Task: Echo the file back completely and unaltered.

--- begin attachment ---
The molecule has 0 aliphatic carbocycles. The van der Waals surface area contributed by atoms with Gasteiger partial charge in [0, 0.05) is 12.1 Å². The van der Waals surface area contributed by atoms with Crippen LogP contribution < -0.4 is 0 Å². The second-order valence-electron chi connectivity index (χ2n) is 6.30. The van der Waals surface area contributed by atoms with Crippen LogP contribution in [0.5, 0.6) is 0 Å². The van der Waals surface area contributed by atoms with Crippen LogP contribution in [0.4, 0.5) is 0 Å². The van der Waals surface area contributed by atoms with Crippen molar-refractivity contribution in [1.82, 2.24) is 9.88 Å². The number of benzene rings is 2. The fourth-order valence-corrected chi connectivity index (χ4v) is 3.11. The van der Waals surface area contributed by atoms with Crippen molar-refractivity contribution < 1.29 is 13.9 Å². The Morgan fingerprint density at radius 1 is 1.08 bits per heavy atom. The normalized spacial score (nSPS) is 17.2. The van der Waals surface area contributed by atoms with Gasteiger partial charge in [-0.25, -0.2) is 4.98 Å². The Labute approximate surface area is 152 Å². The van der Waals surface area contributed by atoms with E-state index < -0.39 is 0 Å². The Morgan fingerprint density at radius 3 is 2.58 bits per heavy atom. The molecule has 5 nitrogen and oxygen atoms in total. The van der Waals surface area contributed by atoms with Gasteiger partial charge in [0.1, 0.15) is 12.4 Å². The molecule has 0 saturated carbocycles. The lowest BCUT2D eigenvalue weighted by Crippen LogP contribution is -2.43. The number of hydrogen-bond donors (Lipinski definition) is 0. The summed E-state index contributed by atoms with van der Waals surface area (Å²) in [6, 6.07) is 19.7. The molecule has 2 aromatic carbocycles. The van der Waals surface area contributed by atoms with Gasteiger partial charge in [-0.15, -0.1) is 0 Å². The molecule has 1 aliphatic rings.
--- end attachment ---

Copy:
The molecule has 0 aliphatic carbocycles. The van der Waals surface area contributed by atoms with Gasteiger partial charge in [0, 0.05) is 12.1 Å². The van der Waals surface area contributed by atoms with Crippen LogP contribution < -0.4 is 0 Å². The second-order valence-electron chi connectivity index (χ2n) is 6.30. The van der Waals surface area contributed by atoms with Crippen LogP contribution in [0.5, 0.6) is 0 Å². The van der Waals surface area contributed by atoms with Crippen LogP contribution in [0.4, 0.5) is 0 Å². The van der Waals surface area contributed by atoms with Crippen molar-refractivity contribution in [1.82, 2.24) is 9.88 Å². The number of benzene rings is 2. The fourth-order valence-corrected chi connectivity index (χ4v) is 3.11. The van der Waals surface area contributed by atoms with Crippen molar-refractivity contribution < 1.29 is 13.9 Å². The Morgan fingerprint density at radius 1 is 1.08 bits per heavy atom. The normalized spacial score (nSPS) is 17.2. The van der Waals surface area contributed by atoms with Gasteiger partial charge in [-0.25, -0.2) is 4.98 Å². The Labute approximate surface area is 152 Å². The van der Waals surface area contributed by atoms with E-state index < -0.39 is 0 Å². The Morgan fingerprint density at radius 3 is 2.58 bits per heavy atom. The molecule has 5 nitrogen and oxygen atoms in total. The van der Waals surface area contributed by atoms with Gasteiger partial charge in [0.1, 0.15) is 12.4 Å². The molecule has 0 saturated carbocycles. The lowest BCUT2D eigenvalue weighted by Crippen LogP contribution is -2.43. The number of hydrogen-bond donors (Lipinski definition) is 0. The summed E-state index contributed by atoms with van der Waals surface area (Å²) in [6, 6.07) is 19.7. The molecule has 2 aromatic carbocycles. The van der Waals surface area contributed by atoms with Gasteiger partial charge in [-0.15, -0.1) is 0 Å². The molecule has 1 aliphatic rings.